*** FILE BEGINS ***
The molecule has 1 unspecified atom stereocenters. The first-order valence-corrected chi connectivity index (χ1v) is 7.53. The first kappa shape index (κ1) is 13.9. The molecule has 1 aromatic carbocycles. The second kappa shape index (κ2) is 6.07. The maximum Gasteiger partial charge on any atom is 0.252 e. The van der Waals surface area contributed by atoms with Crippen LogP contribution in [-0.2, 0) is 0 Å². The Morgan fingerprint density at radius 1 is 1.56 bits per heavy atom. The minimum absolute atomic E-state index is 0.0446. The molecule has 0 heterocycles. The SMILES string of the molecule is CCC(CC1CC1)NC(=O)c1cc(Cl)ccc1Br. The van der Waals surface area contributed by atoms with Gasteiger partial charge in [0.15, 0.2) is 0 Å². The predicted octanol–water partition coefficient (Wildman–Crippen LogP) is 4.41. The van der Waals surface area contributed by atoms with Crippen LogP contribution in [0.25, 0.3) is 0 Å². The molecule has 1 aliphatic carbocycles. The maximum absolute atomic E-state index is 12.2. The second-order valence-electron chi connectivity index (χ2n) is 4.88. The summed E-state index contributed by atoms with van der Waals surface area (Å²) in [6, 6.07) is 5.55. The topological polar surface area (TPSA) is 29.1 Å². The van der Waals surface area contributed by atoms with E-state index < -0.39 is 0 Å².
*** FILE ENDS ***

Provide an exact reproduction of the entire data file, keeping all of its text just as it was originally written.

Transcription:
The molecule has 1 unspecified atom stereocenters. The first-order valence-corrected chi connectivity index (χ1v) is 7.53. The first kappa shape index (κ1) is 13.9. The molecule has 1 aromatic carbocycles. The second kappa shape index (κ2) is 6.07. The maximum Gasteiger partial charge on any atom is 0.252 e. The van der Waals surface area contributed by atoms with Crippen LogP contribution in [-0.2, 0) is 0 Å². The Morgan fingerprint density at radius 1 is 1.56 bits per heavy atom. The minimum absolute atomic E-state index is 0.0446. The molecule has 0 heterocycles. The SMILES string of the molecule is CCC(CC1CC1)NC(=O)c1cc(Cl)ccc1Br. The van der Waals surface area contributed by atoms with Gasteiger partial charge in [0.15, 0.2) is 0 Å². The predicted octanol–water partition coefficient (Wildman–Crippen LogP) is 4.41. The van der Waals surface area contributed by atoms with Crippen LogP contribution in [0.25, 0.3) is 0 Å². The molecule has 1 aliphatic carbocycles. The maximum absolute atomic E-state index is 12.2. The second-order valence-electron chi connectivity index (χ2n) is 4.88. The summed E-state index contributed by atoms with van der Waals surface area (Å²) in [6, 6.07) is 5.55. The topological polar surface area (TPSA) is 29.1 Å². The van der Waals surface area contributed by atoms with E-state index < -0.39 is 0 Å².